Estimates of long-term sedimentation rates derived from total sediment thickness and bedrock ages based on current tectonic models consistently yield cm/ka-scale average sedimentation rates in the central Arctic Ocean, including the Lomonosov Ridge. The physiographic setting of the Arctic Basin is that of a small basin surrounded by huge landmasses since its initial opening during Early Cretaceous times, a setting that has contributed to yield 2-6 km thick sediment deposits on Arctic's abyssal plains. This sedimentation rate scenario is contrasting to the long-held belief that central Arctic Plio-Pleistocene sedimentation rates have been on the mm/ka-scale, or even sub-mm/ka-scale, as estimated from numerous short gravity or piston cores. ACEX drilled through a nearly 410 m thick latest Paleocene to Recent sediment section on the Lomonosov Ridge near 88°N at about 1200 m water depth, with a recovery of 68 %. A combination of paleomagnetic, biostratigraphic and 10-Be data derived from the ACEX cores finally solved the Arctic Basin sedimentation rate ambiguity, in showing an average middle Miocene to Recent rate of about 1.3 cm/ka and Pleistocene rates of nearly 2 cm/ka. The ACEX record is interrupted by a hiatus encompassing the interval between about 17 Ma and 43 Ma. Average middle Eocene through latest Paleocene rates are on the order of about 1.5 cm/ka.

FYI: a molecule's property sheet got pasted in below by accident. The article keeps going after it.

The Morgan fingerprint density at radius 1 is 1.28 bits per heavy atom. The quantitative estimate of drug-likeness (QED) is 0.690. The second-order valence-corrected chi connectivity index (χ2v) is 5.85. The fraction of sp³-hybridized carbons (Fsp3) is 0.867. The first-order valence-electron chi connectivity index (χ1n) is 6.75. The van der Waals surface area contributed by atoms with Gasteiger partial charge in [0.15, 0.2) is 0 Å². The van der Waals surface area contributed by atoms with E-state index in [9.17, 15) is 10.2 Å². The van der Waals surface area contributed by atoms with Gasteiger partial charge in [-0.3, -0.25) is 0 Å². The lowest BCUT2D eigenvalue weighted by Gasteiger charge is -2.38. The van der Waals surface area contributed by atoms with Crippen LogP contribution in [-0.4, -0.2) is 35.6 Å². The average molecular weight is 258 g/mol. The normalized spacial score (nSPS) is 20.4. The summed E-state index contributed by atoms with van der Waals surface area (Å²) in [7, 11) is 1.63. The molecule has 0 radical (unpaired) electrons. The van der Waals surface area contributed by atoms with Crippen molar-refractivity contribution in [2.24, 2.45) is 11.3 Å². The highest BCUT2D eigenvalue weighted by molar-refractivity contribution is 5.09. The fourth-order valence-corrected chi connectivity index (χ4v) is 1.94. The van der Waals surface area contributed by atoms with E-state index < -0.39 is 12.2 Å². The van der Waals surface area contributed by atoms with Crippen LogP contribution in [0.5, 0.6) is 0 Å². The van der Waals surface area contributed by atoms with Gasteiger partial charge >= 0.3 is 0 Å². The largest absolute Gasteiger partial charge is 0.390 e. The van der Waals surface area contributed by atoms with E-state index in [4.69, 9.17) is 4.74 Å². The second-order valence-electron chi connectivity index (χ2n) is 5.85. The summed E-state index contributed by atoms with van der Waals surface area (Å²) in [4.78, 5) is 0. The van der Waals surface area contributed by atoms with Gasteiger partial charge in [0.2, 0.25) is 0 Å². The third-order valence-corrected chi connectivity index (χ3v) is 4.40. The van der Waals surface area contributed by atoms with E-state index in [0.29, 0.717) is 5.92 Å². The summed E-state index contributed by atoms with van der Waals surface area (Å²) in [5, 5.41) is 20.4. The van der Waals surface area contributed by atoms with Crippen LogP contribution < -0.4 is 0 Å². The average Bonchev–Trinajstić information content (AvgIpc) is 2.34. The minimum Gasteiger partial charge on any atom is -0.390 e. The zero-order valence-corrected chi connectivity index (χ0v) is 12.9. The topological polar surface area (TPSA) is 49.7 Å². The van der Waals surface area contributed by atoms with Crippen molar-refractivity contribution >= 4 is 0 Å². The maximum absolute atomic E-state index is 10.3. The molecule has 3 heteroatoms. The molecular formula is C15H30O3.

Helmholtz Research Programs > MARCOPOLI (2004-2008) > POL6-Earth climate variability since the Pliocene